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Headteachers to march on Downing Street over funding cuts

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Around 1,000 headteachers are due to march on Downing Street in an unprecedented protest over funding.

Organisers of the grassroots protest say school leaders from across England also will deliver a petition to Number 10.

It is the first time school leaders have staged a demonstration in this way, campaigners say.

It comes after figures reveal that the number of secondary schools in England running at a loss had nearly trebled in four years.

The National Association of Head Teachers (NAHT) said government figures show that £2.8bn has been cut from schools budgets in the last three years.

The Department for Education (DfE) says schools have never been so well-funded and a funding formula, due to be introduced in 2020, would ensure a more level playing field for smaller, cash-strapped schools.

But headteachers say that is at odds with figures from the Institute for Fiscal Studies which show that funding per pupil fell by 8% between 2010 and 2018.

Compared to last year, England’s schools have 137,000 more pupils but 5,400 fewer teachers, and 2,800 fewer teaching assistants, according to the Office for National Statistics.

Tuel Lane Infant's School in Sowerby Bridge, Yorkshire,. Grab from Martin VT
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School leaders are demanding extra cash for schools

Sky News has spent a week looking at the issue inside schools as part of a special report into education funding.

Judy Shaw, vice-president of the NAHT, says some schools are “on the brink of collapse”.

“We just haven’t got the money to pay for things anymore. In the past, if we needed extra support for special educational needs or a speech therapist or behavioural psychologist then that was funded centrally via the local authority. Now we have to find money from our own budgets – and the money simply isn’t there any more.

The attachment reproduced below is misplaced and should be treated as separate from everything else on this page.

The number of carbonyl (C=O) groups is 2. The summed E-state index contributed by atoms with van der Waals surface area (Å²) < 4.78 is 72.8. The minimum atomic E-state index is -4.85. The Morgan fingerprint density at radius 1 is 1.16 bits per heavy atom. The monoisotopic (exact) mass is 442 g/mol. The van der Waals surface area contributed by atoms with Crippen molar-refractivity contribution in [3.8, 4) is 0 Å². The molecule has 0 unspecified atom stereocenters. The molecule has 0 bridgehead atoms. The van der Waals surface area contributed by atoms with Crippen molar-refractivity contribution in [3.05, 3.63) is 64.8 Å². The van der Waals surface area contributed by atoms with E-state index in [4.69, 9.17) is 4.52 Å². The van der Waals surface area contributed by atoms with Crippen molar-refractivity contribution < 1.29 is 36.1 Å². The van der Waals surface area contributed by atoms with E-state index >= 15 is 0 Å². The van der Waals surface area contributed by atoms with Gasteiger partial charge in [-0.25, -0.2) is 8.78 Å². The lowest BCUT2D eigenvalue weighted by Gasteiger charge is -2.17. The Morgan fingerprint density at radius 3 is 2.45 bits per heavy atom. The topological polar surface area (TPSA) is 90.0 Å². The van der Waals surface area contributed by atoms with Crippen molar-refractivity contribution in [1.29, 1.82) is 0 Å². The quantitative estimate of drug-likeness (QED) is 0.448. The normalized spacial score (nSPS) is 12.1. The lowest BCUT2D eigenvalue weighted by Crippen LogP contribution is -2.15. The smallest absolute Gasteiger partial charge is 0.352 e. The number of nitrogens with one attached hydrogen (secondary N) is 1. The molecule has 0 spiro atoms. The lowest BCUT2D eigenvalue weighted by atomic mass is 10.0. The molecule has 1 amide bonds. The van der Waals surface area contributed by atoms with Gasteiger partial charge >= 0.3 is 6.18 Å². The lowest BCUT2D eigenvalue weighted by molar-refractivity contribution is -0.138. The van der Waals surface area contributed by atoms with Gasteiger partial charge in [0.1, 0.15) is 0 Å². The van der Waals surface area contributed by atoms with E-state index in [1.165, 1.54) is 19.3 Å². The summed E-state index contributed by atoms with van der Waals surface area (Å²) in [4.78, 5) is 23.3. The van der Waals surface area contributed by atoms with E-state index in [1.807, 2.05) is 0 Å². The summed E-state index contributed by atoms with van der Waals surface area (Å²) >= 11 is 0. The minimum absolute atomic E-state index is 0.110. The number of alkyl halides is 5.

“So when the government says we have never been so well-funded, what they’re not telling you is that we’re paying out for more things than ever before.”

Mrs Shaw, a headteacher at Tuel Lane Infant’s School in Sowerby Bridge, Yorkshire, said at its worse she was left with just £80 in the school’s budget at the end of the academic year.

“The school was built in 1879 and it’s a huge old Victorian building not built for 21st century education. We struggle to keep it repaired and it costs us and arm and a leg to keep it maintained.

“If a tile drops off the roof tomorrow, we’ll struggle to find the money to fix it. It’s that bad.”

She said funds for repairs and maintenance had dropped from £25,000 a year to £5,000, adding that the budget was at “breaking point”.

Tuel Lane Infant's School in Sowerby Bridge, Yorkshire
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Tuel Lane Infant’s School in Sowerby Bridge, Yorkshire

One day last year at Riverside Junior School in Hebden Bridge, just a few miles down the road, a lump of concrete fell from a ceiling narrowly missing a teacher sitting at her desk.

Headteacher Rachel Burton said she spends more time patching up the school than running it.

“Budgets are tight, really tight. Just the other day I had a child turn up on the doorstep of the school. That child has very specific special educational needs and I have to find the money to pay for a support teacher to come in. It’s expensive. We do it, obviously.

“When bits of the school start falling off, it’s a toss up between fixing the roof and helping to support a child.

“The government need to wake up to the reality. We cannot teach like this.

“When I became a head I always expected to manage budgets, what I didn’t expect to be doing was propping up roofs and knocking off rotten plaster with my site manager.”

In a survey of school leaders more than a fifth said their budget for 2017/18 was in deficit – an increase of 13% since 2015, according to the NAHT.

In response, the government said it was spending record amounts on schools.

A DfE spokeswoman said: “There is more money going into schools than ever before, rising to a record #43.5 billion by 2020 – 50% more in real terms per pupil than in 2000.

“Every school attracts more funding per pupil through the National Funding Formula, high needs funding has risen to over £6bn this year, and the 3.5% pay rise we announced for classroom teachers on the main pay range is backed by £508m government funding.”

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